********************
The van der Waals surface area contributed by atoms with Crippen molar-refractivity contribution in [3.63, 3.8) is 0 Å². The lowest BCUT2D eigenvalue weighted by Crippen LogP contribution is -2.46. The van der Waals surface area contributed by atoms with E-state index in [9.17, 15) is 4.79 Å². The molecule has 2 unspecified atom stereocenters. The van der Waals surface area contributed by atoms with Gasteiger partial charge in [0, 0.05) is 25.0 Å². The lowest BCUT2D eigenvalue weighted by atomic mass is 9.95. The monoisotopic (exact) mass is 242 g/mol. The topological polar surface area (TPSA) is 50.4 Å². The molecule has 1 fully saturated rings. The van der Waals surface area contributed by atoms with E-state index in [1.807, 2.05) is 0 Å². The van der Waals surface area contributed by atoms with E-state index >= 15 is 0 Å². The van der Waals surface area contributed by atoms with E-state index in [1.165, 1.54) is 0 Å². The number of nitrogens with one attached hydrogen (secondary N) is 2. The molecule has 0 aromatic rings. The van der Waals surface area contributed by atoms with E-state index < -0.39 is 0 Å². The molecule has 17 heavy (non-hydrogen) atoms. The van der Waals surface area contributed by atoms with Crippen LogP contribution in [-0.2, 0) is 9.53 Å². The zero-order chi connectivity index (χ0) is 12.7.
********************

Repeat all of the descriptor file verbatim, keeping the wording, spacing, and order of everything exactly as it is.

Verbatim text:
The van der Waals surface area contributed by atoms with Crippen molar-refractivity contribution in [3.63, 3.8) is 0 Å². The lowest BCUT2D eigenvalue weighted by Crippen LogP contribution is -2.46. The van der Waals surface area contributed by atoms with E-state index in [9.17, 15) is 4.79 Å². The molecule has 2 unspecified atom stereocenters. The van der Waals surface area contributed by atoms with Gasteiger partial charge in [0, 0.05) is 25.0 Å². The lowest BCUT2D eigenvalue weighted by atomic mass is 9.95. The monoisotopic (exact) mass is 242 g/mol. The topological polar surface area (TPSA) is 50.4 Å². The molecule has 1 fully saturated rings. The van der Waals surface area contributed by atoms with E-state index in [1.807, 2.05) is 0 Å². The van der Waals surface area contributed by atoms with E-state index >= 15 is 0 Å². The van der Waals surface area contributed by atoms with E-state index in [1.165, 1.54) is 0 Å². The number of nitrogens with one attached hydrogen (secondary N) is 2. The molecule has 0 aromatic rings. The van der Waals surface area contributed by atoms with E-state index < -0.39 is 0 Å². The molecule has 17 heavy (non-hydrogen) atoms. The van der Waals surface area contributed by atoms with Crippen LogP contribution in [-0.2, 0) is 9.53 Å². The zero-order chi connectivity index (χ0) is 12.7.